Patella instability causes a variety of problems ranging from mild shifting or clicking of the patella (kneecap) to frank patella dislocation, chronic disability, trouble with stairs, inability to run, giving way of the knee, complete collapse of the knee, chronic pain, and accelerated arthritis of the knee. Fortunately, many patients with patella instability respond to nonsurgical treatments such as bracing, taping, modification of activities, and physical therapy.
The Sports Medicine Division of Yale Medicine Orthopaedics & Rehabilitation provides specialized care for adults and children with patella instability. While nonsurgical options are almost always the first-step recommendation, Yale Medicine’s Patella Instability Program offers the best possible current technology and expertise to enable patients to have a successful return to normal activities.
The Patella Instability Program utilizes the highest quality advanced imaging, including magnetic resonance imaging (MRI) and computerized tomography (CT), for patient evaluation, in collaboration with Yale Medicine’s Department of Radiology & Biomedical Imaging. Our Orthopaedic specialists work with the Radiology departments and the Yale School of Engineering to offer a major initiative in three-dimensional (3-D) imaging and printing, such that a patient’s knee can, in certain complex situations, be printed into a 3-D model for detailed analysis and optimal surgical planning.
3-D analysis is particularly important for patients with trochlea dysplasia, a condition in which the femur’s groove for the patella is too shallow and deformed, worsening the patient’s symptoms of patella instability and recurrent dislocation of the patella. Yale Medicine Orthopaedics & Rehabilitation’s Division of Sports Medicine is actively researching the complexities of patellofemoral dysplasia in order to offer every patient the best possible outcome. Our program is also engaged in national and international education of orthopedic surgeons and other care providers about optimal treatment of patella instability patients.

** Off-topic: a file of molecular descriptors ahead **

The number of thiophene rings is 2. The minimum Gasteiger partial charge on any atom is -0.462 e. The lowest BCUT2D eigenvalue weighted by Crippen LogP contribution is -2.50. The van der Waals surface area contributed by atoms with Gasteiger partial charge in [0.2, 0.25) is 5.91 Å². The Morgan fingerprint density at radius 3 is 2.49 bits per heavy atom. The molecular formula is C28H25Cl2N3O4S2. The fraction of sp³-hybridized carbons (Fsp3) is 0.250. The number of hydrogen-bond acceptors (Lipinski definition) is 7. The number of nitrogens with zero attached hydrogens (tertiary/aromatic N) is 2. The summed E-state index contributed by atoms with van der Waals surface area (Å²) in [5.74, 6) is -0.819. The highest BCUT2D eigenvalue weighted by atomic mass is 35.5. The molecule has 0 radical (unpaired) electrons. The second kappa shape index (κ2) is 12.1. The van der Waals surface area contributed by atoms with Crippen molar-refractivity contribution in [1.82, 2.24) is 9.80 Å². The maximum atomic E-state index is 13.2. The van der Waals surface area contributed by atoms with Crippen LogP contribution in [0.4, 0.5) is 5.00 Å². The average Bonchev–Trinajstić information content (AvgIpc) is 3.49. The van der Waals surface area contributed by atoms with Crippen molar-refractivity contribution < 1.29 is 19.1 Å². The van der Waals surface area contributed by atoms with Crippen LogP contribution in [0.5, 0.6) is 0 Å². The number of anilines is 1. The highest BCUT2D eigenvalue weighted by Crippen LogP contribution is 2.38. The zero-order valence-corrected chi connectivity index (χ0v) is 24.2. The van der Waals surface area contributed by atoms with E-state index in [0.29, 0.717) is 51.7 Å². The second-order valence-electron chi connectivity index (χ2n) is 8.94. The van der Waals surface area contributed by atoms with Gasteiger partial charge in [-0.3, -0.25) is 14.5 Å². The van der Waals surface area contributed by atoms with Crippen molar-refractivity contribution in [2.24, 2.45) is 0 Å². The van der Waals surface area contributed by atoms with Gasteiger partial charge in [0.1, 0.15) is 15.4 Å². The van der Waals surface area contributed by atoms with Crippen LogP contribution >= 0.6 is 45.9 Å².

When surgery becomes necessary for patients with patella instability, Yale Medicine’s Orthopaedics and Rehabilitation Sports Medicine division offers extensive expertise and long experience. The goal is to minimize surgery whenever possible, but also to recognize when more definitive surgical treatment is necessary.
Our surgeons offer over 50 years of cumulative experience with tibial tubercle transfer (TTO or AMZ) and medial stabilization (MPFL or MQTFL) surgery and can manage most patients with these procedures on an outpatient basis at the McGivney Surgery Center, and Greenwich Hospital.
The facilities at the McGivney Advanced Surgery Center in New Haven and Greenwich Hospital allow our surgeons to provide state-of-the-art, cutting-edge surgical treatments in order to give patients the best potential for maximal recovery.
After surgery, our team also works closely with affiliated physical therapists who are well-versed in managing patients in their recovery phase of healing. This collaboration ensures individualized treatment plans, aimed to optimize recovery and a return to function.
Our program works closely with the Patellofemoral Foundation. More information on patella instability and patellofemoral problems in general may be found on their website: www.patellofemoral.org.